Supply Chain Update: Housing Starts Rise, but Homebuilding Growth Slows

There are positive signs in this week’s data roundup, with materials sales up and onsite debuts up. Inflation continues to dominate sector analysis, however, and there are worrying signs for homebuilders. Also, have you ever asked for a raise?

CPA: increase in material sales

Demand for construction materials increased in the first three months of this year, according to research from the Construction Products Association (CPA).

Significantly more manufacturers saw their sales volumes increase between Q4 2021 and Q1 2022 than they saw them decrease, with positive balances of 43% of heavy manufacturers and 50% of light manufacturers reporting ‘a growth. This correlates with the findings that workloads increased for a positive balance of small contractors, as well as surveyors and civil companies.

However, the APC took note of official data pointing out that material prices rose nearly 22% in the first three months of this year. As such, materials have been the main driver of cost inflation for all product manufacturers, despite reports of soaring fuel and power costs.

Glenigan: other projects are starting

The value of underlying on-site housing starts has increased by almost 10% in the last period analyzed by the Glenigan industrial intelligence unit.

The data showed that the amount of work in progress in the three months to the end of May was almost a tenth higher than in the previous rolling quarter, after adjusting for seasonal fluctuations and removing individual projects worth greater than £100 million.

But Glenigan called for “cautious optimism” when analyzing the results. He noted that material and labor shortages, in addition to rampant inflation, were delaying projects.

“While the outlook looks decidedly more positive than in recent months, there is still some way to go before the sector returns to the growth levels seen in spring/summer 2021,” the data firm said.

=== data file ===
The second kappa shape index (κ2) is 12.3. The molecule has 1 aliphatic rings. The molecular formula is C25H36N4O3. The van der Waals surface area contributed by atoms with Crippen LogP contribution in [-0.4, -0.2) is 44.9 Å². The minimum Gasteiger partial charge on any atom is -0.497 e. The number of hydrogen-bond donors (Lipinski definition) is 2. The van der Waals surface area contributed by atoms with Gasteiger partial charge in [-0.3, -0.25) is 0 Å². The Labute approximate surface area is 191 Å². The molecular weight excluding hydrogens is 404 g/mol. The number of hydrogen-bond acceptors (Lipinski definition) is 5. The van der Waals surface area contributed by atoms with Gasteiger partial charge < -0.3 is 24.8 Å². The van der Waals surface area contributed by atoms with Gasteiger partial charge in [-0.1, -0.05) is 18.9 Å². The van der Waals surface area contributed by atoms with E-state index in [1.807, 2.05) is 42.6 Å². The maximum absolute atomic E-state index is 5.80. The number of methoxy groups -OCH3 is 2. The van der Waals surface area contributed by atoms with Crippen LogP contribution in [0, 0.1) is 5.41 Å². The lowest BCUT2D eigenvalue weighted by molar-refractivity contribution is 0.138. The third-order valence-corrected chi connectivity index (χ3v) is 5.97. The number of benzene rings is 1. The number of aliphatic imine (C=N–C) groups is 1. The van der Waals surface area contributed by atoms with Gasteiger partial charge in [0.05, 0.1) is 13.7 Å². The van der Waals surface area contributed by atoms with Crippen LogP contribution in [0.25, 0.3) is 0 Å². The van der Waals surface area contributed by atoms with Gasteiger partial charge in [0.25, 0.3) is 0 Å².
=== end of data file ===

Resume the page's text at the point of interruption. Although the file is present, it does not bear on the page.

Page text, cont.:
CIPS: a level of housing construction close to stagnation

The closely watched Housing Construction Index produced by the Chartered Institute of Procurement and Supply (CIPS) recorded 50.7 in May 2022 – its lowest level since May 2020. Although residential construction activity is on the rise for 24 consecutive months, the latest reading shows it has almost stabilized in recent weeks.

Growth in non-residential construction remained strong last month, with an index of 59.8 in May, while civil engineering activity rose for the fifth month in a row, this time to a score of 55.5. Although three out of four purchasing managers saw price increases in May as inflation remained rampant, delays in receiving materials were the least prevalent since February 2020.

Some companies have noted an improvement in the availability of construction items, despite ongoing difficulties such as logistical bottlenecks, Brexit-related trade frictions and staffing shortages at suppliers.

Forbes: construction bosses respond to payroll demands

Three quarters of construction workers have considered asking for a pay rise due to the cost of living crisis, according to a survey by personal finance experts Forbes Advisor.

The survey of more than 5,000 UK adults across all sectors found that one in seven workers in the construction industry have gone ahead and demanded higher wages. And just over a third of those who took the plunge were rewarded with better pay – the third highest of any industry included in the survey.

However, only 3% of construction employers have volunteered to increase the wages of their staff. Across all sectors, people aged 35 to 44 were the most likely to ask for more money, while people aged 55 and over were the least likely. The North East received the most claims and the South West the least.

Alice F. Ponder